Re: how to phase in new hash algorithms?

2005-03-21 Thread Joseph Ashwood
- Original Message - From: Steven M. Bellovin [EMAIL PROTECTED] Subject: how to phase in new hash algorithms? We all understand the need to move to better hash algorithms than SHA1. At a minimum, people should be switching to SHA256/384/512; arguably, Whirlpool is the right way to go.

Re: Do You Need a Digital ID?

2005-03-21 Thread Jerrold Leichter
| if a re-issued a new token/card (to replace a lost/stolen token/card) is | identical to the lost/stolen token/card ... then it is likely that there is no | something you have authentication involved (even tho a token/card is | involved in the process) ... and therefor the infrastructure is just

Re: how to phase in new hash algorithms?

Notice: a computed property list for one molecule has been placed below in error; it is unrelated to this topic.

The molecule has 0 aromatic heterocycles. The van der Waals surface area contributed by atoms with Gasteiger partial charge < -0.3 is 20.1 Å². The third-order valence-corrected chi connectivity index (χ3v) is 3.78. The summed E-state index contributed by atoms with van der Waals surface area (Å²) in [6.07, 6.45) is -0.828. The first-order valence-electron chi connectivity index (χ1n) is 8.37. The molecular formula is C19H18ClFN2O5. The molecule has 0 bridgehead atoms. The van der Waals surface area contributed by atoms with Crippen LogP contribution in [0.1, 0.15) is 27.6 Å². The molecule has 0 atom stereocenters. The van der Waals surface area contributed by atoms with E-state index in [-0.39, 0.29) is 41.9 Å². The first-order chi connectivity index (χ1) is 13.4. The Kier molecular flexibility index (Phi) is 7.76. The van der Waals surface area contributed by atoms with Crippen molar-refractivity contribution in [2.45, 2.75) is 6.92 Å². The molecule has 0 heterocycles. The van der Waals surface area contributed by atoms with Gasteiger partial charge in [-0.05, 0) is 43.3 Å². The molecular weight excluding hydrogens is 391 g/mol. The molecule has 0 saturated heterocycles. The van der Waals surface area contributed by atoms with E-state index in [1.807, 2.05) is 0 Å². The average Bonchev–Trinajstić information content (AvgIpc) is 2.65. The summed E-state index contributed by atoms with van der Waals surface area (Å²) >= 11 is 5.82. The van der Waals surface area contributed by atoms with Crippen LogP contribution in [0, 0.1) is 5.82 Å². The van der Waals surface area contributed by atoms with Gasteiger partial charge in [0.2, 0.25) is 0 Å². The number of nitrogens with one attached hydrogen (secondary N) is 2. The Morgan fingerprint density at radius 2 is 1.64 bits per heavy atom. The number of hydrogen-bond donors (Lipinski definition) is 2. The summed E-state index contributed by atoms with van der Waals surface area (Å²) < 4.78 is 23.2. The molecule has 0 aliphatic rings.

2005-03-21 Thread Bart Preneel
As ex-NESSIE project manager: NESSIE was an EU-funded research project with funding for 40 months (2000-2003). The NESSIE guys still exist as individual organizations but the NESSIE project is no longer in existence. There is a follow-up, but with somewhat different goals, called ECRYPT

Re: how to phase in new hash algorithms?

2005-03-21 Thread Christopher Wolf
Hi, Ian G wrote: Steven M. Bellovin wrote: So -- what should we as a community be doing now? There's no emergency on SHA1, but we do need to start, and soon. The wider question is how to get moving on new hash algorithms. That's a bit tricky. Normally we'd look to see NIST or the NESSIE guys

Propping up SHA-1 (or MD5)

2005-03-21 Thread Ben Laurie
It was suggested at the SAAG meeting at the Minneapolis IETF that a way to deal with weakness in hash functions was to create a new hash function from the old like so: H'(x)=Random || H(Random || x) However, this allows an attacker to play with Random (the advice I've seen is that if one is